Short-term intensive insulin therapy (IIT) administered early in the course of type 2 diabetes acutely improves beta-cell function by eliminating glucotoxicity and lipotoxicity. However, this beneficial effect is not seen in all patients. Nunez Lopez et al. have generated an accurate multimodal random forests classifier using serum miRNAs with potential clinical utility for predicting responses to short-term IIT among patients with recently diagnosed type 2 diabetes.
Predicting and understanding the response to short-term intensive insulin therapy in people with early type 2 diabetes
Objective: Short-term intensive insulin therapy (IIT) early in the course of type 2 diabetes acutely improves beta-cell function with long-lasting effects on glycemic control. However, conventional measures cannot determine which patients are better suited for IIT, and little is known about the molecular mechanisms determining response. Therefore, this study aimed to develop a model that could accurately predict the response to IIT and provide insight into molecular mechanisms driving such response in humans.
Methods: Twenty-four patients with early type 2 diabetes were assessed at baseline and four weeks after IIT, consisting of basal detemir and premeal insulin aspart. Twelve individuals had a beneficial beta-cell response to IIT (responders) and 12 did not (nonresponders). Beta-cell function was assessed by multiple methods, including Insulin Secretion-Sensitivity Index-2. MicroRNAs (miRNAs) were profiled in plasma samples before and after IIT. The response to IIT was modeled using a machine learning algorithm and potential miRNA-mediated regulatory mechanisms assessed by differential expression, correlation, and functional network analyses (FNA).
Results: Baseline levels of circulating miR-145-5p, miR-29c-3p, and HbA1c accurately (91.7%) predicted the response to IIT (OR = 121 [95% CI: 6.7, 2188.3]). Mechanistically, a previously described regulatory loop between miR-145-5p and miR-483-3p/5p, which controls TP53-mediated apoptosis, appears to also occur in our study population of humans with early type 2 diabetes. In addition, significant (fold change > 2, P < 0.05) longitudinal changes due to IIT in the circulating levels of miR-138-5p, miR-192-5p, miR-195-5p, miR-320b, and let-7a-5p further characterized the responder group and significantly correlated (|r| > 0.4, P < 0.05) with the changes in measures of beta-cell function and insulin sensitivity. FNA identified a network of coordinately/cooperatively regulated miRNA-targeted genes that potentially drives the IIT response through negative regulation of apoptotic processes that underlie beta cell dysfunction and concomitant positive regulation of proliferation.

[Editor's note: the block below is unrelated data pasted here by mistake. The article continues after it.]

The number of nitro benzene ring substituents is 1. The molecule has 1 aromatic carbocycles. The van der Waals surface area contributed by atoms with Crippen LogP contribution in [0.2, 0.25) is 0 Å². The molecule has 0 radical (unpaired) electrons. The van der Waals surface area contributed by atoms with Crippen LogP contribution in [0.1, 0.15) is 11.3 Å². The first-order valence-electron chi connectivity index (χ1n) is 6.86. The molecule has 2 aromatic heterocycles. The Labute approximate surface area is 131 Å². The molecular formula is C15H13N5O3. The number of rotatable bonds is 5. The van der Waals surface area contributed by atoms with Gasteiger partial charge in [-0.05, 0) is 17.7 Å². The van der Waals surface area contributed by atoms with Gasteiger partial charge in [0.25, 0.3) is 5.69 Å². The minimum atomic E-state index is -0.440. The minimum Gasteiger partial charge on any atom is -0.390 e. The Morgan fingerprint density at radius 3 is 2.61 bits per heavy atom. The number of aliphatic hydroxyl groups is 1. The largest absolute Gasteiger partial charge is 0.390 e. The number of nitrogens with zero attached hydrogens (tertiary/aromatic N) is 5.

Conclusions: Responses to IIT in people with early type 2 diabetes are associated with characteristic miRNA signatures. This study represents a first step to identify potential responders to IIT (a current limitation in the field) and provides important insight into the pathophysiologic determinants of the reversibility of beta-cell dysfunction.
ClinicalTrial.gov identifier: NCT01270789.